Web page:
Brown Falcon with its head turned backwards

Brown Falcon

The Brown Falcon (Falco berigora), also known as the Brown Hawk, is a member of the falcon genus found in the drier regions of Australia. Its specific name berigora is derived from an aboriginal name for the bird.

The flight and hunting methods of the brown falcon differ markedly from those of other falcons. Both its wing-beats and flight are relatively slow. It is usually seen quietly perched or flying, alternatively beating its wings and gliding with wings held in a shallow "V" position. It sometimes hovers rather inefficiently, especially on windy days, but it has the ability to soar to great heights.

Adults are usually 10 cm to 20 cm long. They are found in light and dark forms and a variety of intermediates. Animals typically have red-brown heads with narrow black streaks with a light crown and off white chin. Wings are a spotted red-brown with dark brown quills. Beaks are light blue/grey, eyes are brown. The falcons make a loud cackle call uttered frequently.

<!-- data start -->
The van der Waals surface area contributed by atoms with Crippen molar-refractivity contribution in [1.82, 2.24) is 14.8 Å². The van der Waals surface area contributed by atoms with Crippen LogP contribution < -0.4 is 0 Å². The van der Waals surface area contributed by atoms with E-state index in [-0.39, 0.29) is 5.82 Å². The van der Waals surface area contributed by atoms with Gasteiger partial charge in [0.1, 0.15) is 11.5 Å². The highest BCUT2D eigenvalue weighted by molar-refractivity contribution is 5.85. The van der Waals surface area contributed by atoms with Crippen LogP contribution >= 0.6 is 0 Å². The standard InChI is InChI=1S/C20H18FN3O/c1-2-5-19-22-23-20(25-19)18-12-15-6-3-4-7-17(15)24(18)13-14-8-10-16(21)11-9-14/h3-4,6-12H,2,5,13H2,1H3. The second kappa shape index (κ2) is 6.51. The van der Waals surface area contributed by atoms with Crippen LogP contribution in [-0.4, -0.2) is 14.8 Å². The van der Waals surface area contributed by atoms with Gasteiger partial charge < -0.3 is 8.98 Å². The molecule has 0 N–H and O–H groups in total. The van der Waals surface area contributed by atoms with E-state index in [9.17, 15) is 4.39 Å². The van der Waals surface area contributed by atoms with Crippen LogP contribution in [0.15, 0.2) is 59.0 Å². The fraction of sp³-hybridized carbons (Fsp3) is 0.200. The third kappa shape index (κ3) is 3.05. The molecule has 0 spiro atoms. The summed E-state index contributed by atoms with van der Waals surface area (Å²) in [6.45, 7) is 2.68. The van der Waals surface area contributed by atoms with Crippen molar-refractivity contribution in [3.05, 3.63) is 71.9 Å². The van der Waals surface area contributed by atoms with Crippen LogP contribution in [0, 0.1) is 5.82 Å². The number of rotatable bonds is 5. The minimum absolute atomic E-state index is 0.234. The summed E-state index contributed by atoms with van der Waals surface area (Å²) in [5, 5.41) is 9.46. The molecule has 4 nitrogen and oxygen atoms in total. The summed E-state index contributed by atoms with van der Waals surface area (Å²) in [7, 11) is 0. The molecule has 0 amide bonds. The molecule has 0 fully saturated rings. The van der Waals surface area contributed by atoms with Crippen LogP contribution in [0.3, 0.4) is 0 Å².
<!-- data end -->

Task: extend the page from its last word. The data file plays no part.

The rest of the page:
Brown falcons breed from June - November usually in an old nest of another hawk species, they occasionally nest in hollow limbs of trees. The brown falcon lays between 2-5 eggs that have red and brown spots and blotches.

Source: - 20.11.2008

Brown Falcon

The big brown eyes appear still more powerful because of the pale skin and the shape and colour of the surrounding feathers.

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